The largest rigid lighter-than-air passenger transport vehicle ever constructed.
Lighter-than-air flight began in Europe as early as 1783, when a cloth balloon filled with hot air carried several animals aloft in France. By 1898, European aviation pioneer Alberto Santos-Dumont had fashioned a cylindrical balloon that flew over Paris and the surrounding countryside powered by a motorcycle engine and steered by a rudder. This vehicle, however, carried only one person. By 1900, Count Ferdinand von Zeppelin had built a huge oblong aircraft with a cloth-covered steel frame inside of which were large bags of hydrogen that lifted the vehicle into the air. Several such aircraft, built by Zeppelin’s company, Luftschiffbau Zeppelin, were built and were used to carry passengers on sightseeing trips across Germany.
In 1909, the world’s first passenger airline, Deutsche Luftschiffahrts Aktien-Gesellschaft (Delag), was established. Its lighter-than-air fleet, consisting of the Schwaben, the Victoria-Luise, and the Sachsen, carried 37,250 passengers on sixteen hundred flights. During their 3,200 hours aloft, the airships covered more than 100,000 accident-free miles.
During World War I (1914-1918), the Germans used dirigibles for reconnaissance and for bombing missions over London. During the following decade, many civilian uses were found for dirigibles. Arctic explorer Roald Amundsen bought a dirigible, in which he flew over the North Pole, traveling the 3,180 miles from Spitsbergen, Norway, to Teller, Alaska, in about 71 hours.
By 1929, Germany had built the Graf Zeppelin, which carried twenty passengers on the first nonstop flight around the world. This feat marked the beginning of regular overseas passenger travel in lighter-than-air craft. At this time, it took at least five days to cross the Atlantic Ocean by steamship, and crossings were often rough during storms. In contrast, a dirigible, averaging 80 miles per hour, could make the transatlantic crossing in two and one-half days, floating like a cloud above turbulent seas.
When Adolf Hitler came to power in Germany during the mid-1930’s, political storm clouds gathered over Europe. Hitler accomplished a tactical victory by luring the 1936 Olympic Games to Berlin. He conceived the idea of building the largest dirigible in the world, to be flown over the Olympic stadium during the games.
The project, referred to simply as LZ-129, was completed quickly. An 804-foot rigid frame of steel was covered with a superstrong, hand-stitched cotton fabric, and the ship’s interior amenities were refined to the point that it unquestionably offered the most luxurious means of crossing the Atlantic. On March 4, 1936, German aeronaut Hugo Eckener took LZ-129 on its maiden flight.
As Eckener hovered over Munich, the city’s mayor radioed to ask him the name of the ship. He unhesitatingly responded with the name Hindenburg, after German field marshal and former president of Germany’s Weimar Republic Paul von Hindenburg, who had died two years earlier. Joseph Goebbels, Germany’s minister of propaganda, reprimanded Eckener severely for presuming to name the ship without authorization, telling him that the Reich had been planning to call it the Adolf Hitler. A change could not be made gracefully after Eckener’s public statement, so the ship continued to be called the Hindenburg.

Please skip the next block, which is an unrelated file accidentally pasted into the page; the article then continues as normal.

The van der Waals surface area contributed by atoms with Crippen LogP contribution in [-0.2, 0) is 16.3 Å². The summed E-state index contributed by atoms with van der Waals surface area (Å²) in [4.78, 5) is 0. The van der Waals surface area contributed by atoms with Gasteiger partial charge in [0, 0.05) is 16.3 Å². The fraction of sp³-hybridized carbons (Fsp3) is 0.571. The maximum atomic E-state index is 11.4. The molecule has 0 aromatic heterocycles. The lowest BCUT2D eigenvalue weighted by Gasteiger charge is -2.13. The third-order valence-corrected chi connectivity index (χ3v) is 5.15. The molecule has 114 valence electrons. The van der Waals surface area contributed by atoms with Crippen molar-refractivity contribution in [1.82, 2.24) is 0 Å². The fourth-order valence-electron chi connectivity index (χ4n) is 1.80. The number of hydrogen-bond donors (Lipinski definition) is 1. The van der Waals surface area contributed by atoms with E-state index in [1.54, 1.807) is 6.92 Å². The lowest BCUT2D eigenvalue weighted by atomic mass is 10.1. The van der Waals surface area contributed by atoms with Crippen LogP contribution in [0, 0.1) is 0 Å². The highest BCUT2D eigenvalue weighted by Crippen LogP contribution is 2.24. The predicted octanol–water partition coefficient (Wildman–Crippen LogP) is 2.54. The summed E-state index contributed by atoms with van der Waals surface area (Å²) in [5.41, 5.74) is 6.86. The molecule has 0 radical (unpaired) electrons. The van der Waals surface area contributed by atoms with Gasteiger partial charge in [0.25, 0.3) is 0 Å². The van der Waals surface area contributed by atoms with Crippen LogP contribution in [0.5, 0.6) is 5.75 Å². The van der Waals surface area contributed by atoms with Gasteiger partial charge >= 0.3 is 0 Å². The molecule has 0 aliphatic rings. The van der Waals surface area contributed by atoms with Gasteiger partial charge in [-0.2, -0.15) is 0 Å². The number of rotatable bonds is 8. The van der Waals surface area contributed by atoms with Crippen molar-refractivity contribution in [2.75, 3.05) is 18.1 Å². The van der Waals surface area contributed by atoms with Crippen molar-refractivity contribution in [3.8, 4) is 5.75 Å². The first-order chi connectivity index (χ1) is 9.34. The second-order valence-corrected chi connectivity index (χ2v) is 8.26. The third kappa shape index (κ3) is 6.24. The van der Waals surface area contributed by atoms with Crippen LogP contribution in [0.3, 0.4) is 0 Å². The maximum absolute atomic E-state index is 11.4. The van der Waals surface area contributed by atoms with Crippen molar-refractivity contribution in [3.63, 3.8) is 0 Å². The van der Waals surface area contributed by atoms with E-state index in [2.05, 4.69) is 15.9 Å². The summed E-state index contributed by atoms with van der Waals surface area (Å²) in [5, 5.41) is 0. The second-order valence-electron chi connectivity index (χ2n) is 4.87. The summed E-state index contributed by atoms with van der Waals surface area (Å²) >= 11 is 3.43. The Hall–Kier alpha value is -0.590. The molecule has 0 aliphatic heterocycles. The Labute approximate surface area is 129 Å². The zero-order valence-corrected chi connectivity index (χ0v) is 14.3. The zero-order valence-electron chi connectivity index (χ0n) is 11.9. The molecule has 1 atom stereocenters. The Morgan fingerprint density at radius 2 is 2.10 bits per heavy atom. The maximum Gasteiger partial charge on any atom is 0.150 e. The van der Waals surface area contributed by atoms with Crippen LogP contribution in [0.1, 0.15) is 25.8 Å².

The luxurious Hindenburg was three and one-half times the length of a Boeing 747 and about the same length as the steamship Titanic. It was outfitted with extremely lightweight furniture, including a 397-pound aluminum piano. It had a lounge, a writing room, a smoking room, and a dining room, whose tables were set with exquisite floral arrangements, silver, and china. Lavish meals prepared by superb chefs issued forth from its kitchens. Banks of windows along the bottom portion of the aircraft provided dramatic vantage points from which to view the scene below.
The Hindenburg’s staterooms were small but efficient, with bunk beds and foldout tables and sinks. Originally the ship could accommodate fifty passengers, but with the success of the 1936 season, during which every stateroom was usually filled, the ship was modified to serve seventy-five passengers. The new staterooms, unlike the old ones, had windows that offered spectacular views.
The May 3, 1937, flight of the Hindenburg carried thirty-six passengers and a crew of sixty-one. Those who were traveling alone had staterooms to themselves. Above the passenger-crew areas of the ship were cavernous spaces that could carry up to 100 tons of cargo. These spaces contained bags of hydrogen, required to lift the craft, and water, used for ballast.
Because hydrogen is a highly explosive substance, every precaution was taken to prevent the hydrogen on board from being ignited accidentally. Crew and passengers wore slippers with felt soles. Matches and cigarette lighters were confiscated and later returned to debarking passengers. The smoking room contained only one lighter, secured by a chain, and the room was tightly sealed so that no sparks could escape.
Helium, another gas, which is not explosive, would have lifted the craft as well as hydrogen. Hydrogen, however, took up less space, permitting the Hindenburg to carry a larger payload. In addition, the United States, a major supplier of helium, was reluctant to sell this substance to Germany as it moved increasingly toward fascism.
On Monday, May 3, 1937, the Hindenburg drifted from its moorings in Frankfurt at 7:30 p.m. to begin its first flight of the season from Germany to the United States. Although it had made ten trips to New York in 1936, in winter, when the North Atlantic was stormy, the Hindenburg flew the Frankfurt-to-Rio de Janiero route instead, resuming its North Atlantic flights when the weather improved. Eighteen flights to the United States were scheduled for 1937.
The Hindenburg’s May 3 flight was to have taken about thirty-six hours, with touchdown at Lakehurst, New Jersey, outside New York City, scheduled for the morning of Thursday, May 6. Headwinds across the Atlantic delayed the ship’s arrival. By the time it flew over New York City, it was nearly twelve hours late.